Six young Haitian Methodists spent an afternoon dividing 55-pound bags of rice and 100-pound bags of beans into family-sized portions to feed more than 160 families who have had little assistance since the Jan. 12 earthquake.
"This is meeting their first need," said Val Keteline, 24. "The people will be very happy."
Staff members of the United Methodist Committee on Relief came to Haiti Jan. 21 to assess the damage to the country. On Jan. 29, they will distribute food to Mellier, a rural town outside of Port-au-Prince. The distribution will serve as a pilot program for UMCOR, said Melissa Crutchfield, an executive with the relief agency.
"We are starting on a small scale, distributing enough food for over 750 of the most vulnerable people," she said.
The families will receive rice, beans, oil and salt. The portions are enough to feed a family of five for five days. The community also will receive aqua tablets to purify their drinking water.
Pierre Naccsae, a Methodist Church lay leader from Mellier, will provide UMCOR with a list of the residents who most need the food, including widows, child-headed households, the elderly and single women supporting children.
"What we learn from this small project will help us prepare for much larger distributions in the future," Crutchfield said.
'God is happy'
UMCOR officials Crutchfield and Sharad Aggarwal and the Rev. Edgar Avitia Legarda, an executive with the United Methodist Board of Global Ministries, spent the first few days in Haiti visiting communities served by the Methodist churches in Haiti. They talked to church leaders, held a focus group of 29 residents of Mellier, attended meetings of other international humanitarian agencies, did market research and came up with a plan the small group could handle with the help of church volunteers.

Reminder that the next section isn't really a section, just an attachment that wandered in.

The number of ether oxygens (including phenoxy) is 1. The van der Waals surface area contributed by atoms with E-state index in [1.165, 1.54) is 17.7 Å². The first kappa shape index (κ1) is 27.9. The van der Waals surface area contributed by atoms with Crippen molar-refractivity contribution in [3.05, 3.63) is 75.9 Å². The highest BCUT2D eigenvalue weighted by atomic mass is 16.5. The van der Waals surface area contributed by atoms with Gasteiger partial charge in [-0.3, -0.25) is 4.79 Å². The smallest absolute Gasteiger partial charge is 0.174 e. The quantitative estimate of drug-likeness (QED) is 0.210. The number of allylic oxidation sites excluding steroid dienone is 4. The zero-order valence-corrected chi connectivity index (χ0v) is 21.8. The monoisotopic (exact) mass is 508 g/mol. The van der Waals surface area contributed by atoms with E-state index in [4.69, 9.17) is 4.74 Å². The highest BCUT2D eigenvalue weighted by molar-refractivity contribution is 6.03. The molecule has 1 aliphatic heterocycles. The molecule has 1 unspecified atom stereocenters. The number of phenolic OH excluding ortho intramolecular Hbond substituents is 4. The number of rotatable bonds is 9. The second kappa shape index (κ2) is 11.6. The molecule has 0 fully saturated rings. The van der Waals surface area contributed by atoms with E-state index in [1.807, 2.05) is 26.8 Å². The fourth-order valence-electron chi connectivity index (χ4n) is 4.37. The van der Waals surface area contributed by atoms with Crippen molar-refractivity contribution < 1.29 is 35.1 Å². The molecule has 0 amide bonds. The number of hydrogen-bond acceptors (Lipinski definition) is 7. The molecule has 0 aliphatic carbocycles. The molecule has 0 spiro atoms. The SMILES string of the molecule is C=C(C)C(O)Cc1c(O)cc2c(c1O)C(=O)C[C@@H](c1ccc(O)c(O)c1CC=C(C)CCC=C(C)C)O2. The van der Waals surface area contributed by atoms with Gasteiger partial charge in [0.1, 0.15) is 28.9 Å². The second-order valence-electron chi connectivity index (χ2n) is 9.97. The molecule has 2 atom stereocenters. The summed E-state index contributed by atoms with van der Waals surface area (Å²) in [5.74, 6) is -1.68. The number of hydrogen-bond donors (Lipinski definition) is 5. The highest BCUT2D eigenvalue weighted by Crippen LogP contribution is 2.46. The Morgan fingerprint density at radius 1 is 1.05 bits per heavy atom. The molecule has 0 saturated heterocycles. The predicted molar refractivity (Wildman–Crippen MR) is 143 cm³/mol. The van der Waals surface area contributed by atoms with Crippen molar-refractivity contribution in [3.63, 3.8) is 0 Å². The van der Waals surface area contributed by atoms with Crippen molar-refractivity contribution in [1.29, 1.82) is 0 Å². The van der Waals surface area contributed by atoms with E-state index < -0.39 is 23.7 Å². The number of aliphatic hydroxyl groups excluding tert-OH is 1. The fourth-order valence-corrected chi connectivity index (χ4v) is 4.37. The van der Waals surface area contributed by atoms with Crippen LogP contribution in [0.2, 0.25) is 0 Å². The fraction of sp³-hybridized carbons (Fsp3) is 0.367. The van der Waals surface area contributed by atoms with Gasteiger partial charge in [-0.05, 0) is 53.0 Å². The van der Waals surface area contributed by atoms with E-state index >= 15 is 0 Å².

The volunteers took pride in helping the relief effort.
"God is happy with each good thing you do," said Sirjena Paulo, 22. "This is not the first time the church has done this for people."
Rose Stephane Bazile, 25, finished her teaching degree before the earthquake. She had planned to pursue a degree in psychology. She is hoping classes will start again, but she is not sure if the school will reopen.
"Right now, Haiti needs psychologists," she said.
Samuel Loomery, 17, has one more year of school and he wants to be a diplomat. But after the earthquake, he is not sure that dream will come true.
"I have hope in God because he gave me a second chance at life," Loomery said.
After four hours of work, each of the young people left with a bag of food for their own families.
An afternoon of volunteering left them wanting more.
"Samuel told me this was very fulfilling and they asked me if they could come back again," Crutchfield said, smiling. "I told them there will be plenty more opportunities in the future."
*Gilbert is a news writer for United Methodist News Service on assignment in Haiti.
News media contact: David Briggs or Kathy L. Gilbert, Nashville, Tenn., (615) 742-5470 or firstname.lastname@example.org.